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Athens, Greece

The National Technical University of Athens , sometimes known as Athens Polytechnic, is among the oldest and most prestigious higher education institutions of Greece. It is named Metsovion in honor of its benefactors Nikolaos Stournaris, Eleni Tositsa, Michail Tositsas and Georgios Averoff, whose origin is from the town of Metsovo in Epirus.It was founded in 1837 as a part-time vocational school named Royal School of Arts which, as its role in the technical development of the fledgling state grew, developed into Greece's sole institution providing engineering degrees up until the 1950s, when polytechnics were established outside Athens. Its traditional campus, located in the center of the city of Athens on Patision Avenue, features a suite of magnificent neo-classical buildings by architect Lysandros Kaftantzoglou . A suburban campus, the Zografou Campus, was built in the 1980s.NTUA is divided into nine academic schools, eight being for the engineering disciplines, including architecture, and one for applied science . Undergraduate studies have a duration of five years. Admission to NTUA is highly selective and can only be accomplished through achieving exceptional grades in the annual Panhellenic Exams. It is a widely spread perception that the vast majority of each year's Panhellenic Exams top students interested in the science and technology opts to attend NTUA. The university comprises about 700 of academic staff, 140 scientific assistants and 260 administrative and technical staff. It also has about 8,500 undergraduates and about 1,500 postgraduate students. Eight of the NTUA's Schools are housed at the Zografou Campus, while the School of Architecture is based at the Patision Complex. Wikipedia.


Giakoumis E.G.,National Technical University of Athens
Renewable Energy | Year: 2013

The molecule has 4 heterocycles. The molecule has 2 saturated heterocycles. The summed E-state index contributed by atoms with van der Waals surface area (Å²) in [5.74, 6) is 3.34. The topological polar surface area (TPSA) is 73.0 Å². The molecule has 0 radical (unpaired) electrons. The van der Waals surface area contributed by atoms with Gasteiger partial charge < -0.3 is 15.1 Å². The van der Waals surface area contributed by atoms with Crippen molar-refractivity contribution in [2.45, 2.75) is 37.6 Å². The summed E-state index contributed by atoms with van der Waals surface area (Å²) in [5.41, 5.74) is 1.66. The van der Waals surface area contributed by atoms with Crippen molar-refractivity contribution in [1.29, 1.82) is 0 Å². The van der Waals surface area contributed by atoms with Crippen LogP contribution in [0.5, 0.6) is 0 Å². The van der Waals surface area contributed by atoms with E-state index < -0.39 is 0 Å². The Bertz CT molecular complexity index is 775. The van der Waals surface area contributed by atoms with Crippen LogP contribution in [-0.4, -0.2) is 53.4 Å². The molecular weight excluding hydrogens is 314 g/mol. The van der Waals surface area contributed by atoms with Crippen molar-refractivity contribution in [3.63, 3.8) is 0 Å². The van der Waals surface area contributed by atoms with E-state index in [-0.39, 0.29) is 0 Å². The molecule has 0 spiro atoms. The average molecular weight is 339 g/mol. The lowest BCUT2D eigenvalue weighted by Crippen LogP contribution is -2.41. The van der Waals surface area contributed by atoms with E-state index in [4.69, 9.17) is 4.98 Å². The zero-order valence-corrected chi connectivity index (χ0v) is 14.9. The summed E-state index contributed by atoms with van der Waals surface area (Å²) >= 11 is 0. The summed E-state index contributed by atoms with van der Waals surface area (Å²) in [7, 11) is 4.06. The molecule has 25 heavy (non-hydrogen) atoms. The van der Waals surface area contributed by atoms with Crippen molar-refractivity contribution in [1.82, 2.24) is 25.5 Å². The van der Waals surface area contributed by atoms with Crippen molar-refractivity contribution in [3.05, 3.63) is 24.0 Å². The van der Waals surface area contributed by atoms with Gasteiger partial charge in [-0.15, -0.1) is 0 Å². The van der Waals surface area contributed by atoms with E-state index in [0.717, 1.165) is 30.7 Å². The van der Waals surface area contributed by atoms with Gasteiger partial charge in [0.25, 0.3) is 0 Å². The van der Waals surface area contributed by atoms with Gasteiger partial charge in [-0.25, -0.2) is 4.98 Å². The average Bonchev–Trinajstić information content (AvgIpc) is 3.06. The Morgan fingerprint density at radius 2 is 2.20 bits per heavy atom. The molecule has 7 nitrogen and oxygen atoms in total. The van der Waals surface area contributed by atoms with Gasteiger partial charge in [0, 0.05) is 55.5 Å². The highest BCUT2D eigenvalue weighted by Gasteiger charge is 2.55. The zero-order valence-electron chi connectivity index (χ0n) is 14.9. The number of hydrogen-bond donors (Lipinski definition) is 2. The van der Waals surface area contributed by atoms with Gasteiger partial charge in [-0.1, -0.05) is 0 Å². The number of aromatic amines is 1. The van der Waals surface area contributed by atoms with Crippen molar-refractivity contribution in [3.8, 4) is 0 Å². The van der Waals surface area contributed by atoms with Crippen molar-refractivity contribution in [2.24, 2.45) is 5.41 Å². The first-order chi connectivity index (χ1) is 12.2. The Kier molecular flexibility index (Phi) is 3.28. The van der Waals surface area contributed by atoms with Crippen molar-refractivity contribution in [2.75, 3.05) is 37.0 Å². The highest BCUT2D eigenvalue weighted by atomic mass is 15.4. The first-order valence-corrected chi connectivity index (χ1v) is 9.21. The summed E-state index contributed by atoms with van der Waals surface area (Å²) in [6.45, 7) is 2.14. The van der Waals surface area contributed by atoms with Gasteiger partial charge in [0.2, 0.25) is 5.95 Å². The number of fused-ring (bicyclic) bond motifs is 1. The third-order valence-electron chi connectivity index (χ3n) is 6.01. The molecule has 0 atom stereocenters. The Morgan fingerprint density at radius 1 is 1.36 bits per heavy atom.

In the present work, a detailed statistical investigation is conducted in order to a) assess the average values of all properties (incl. fatty acid composition) of the most investigated biodiesels and b) quantify the effects of feedstock unsaturation on the physical and chemical properties of the derived methyl ester. To this aim, the available literature on biodiesel properties and fatty acid composition was gathered (more than 750 papers published in International Journals and Conferences), and the reported measurements are statistically analyzed with respect to the feedstock and its chemical composition and structure; in total, 26 different biodiesel feedstocks are studied, comprising of twenty-two edible and non-edible vegetable oils and four animal fats. From the analysis, collective results and statistical data are derived for each property that are then compared with the European and American specifications. The effects of unsaturation are investigated with separate best-fit linear curves provided for each interesting property with respect to the average number of double bonds. The various trends observed are discussed and explained based on fundamental aspects of fuel chemistry and on the consequences they have on real engine operation. © 2012 Elsevier Ltd. Source


The present work evaluates the effects of using blends of diesel fuel with cottonseed or sunflower oils and their (methyl ester) bio-diesel in proportions of 10% and 20% (by vol.), on the combustion and emissions behavior of a fully instrumented, six-cylinder, turbocharged and after-cooled, heavy-duty, direct injection (DI), 'Mercedes-Benz' diesel engine. Combustion chamber and fuel injection pressure diagrams are obtained at two speeds and three loads. A heat release analysis of the experimentally obtained cylinder pressure diagrams is developed and used. Plots of histories in the combustion chamber of the heat release rate and temperatures, and the variation of interesting quantities such as maximum cylinder pressures and their rates, maximum cylinder temperatures and ignition delays reveal some interesting features, which shed light into the combustion mechanism and emissions formation when using these bio-fuels. The analysis results, together with the differing physical and chemical properties of these bio-fuels against those for the diesel fuel, which constitutes the 'baseline' fuel, aid the correct interpretation of the basic regulated emissions of smoke and nitrogen oxides measured at the engine exhaust. © 2012 Elsevier Ltd. All rights reserved. Source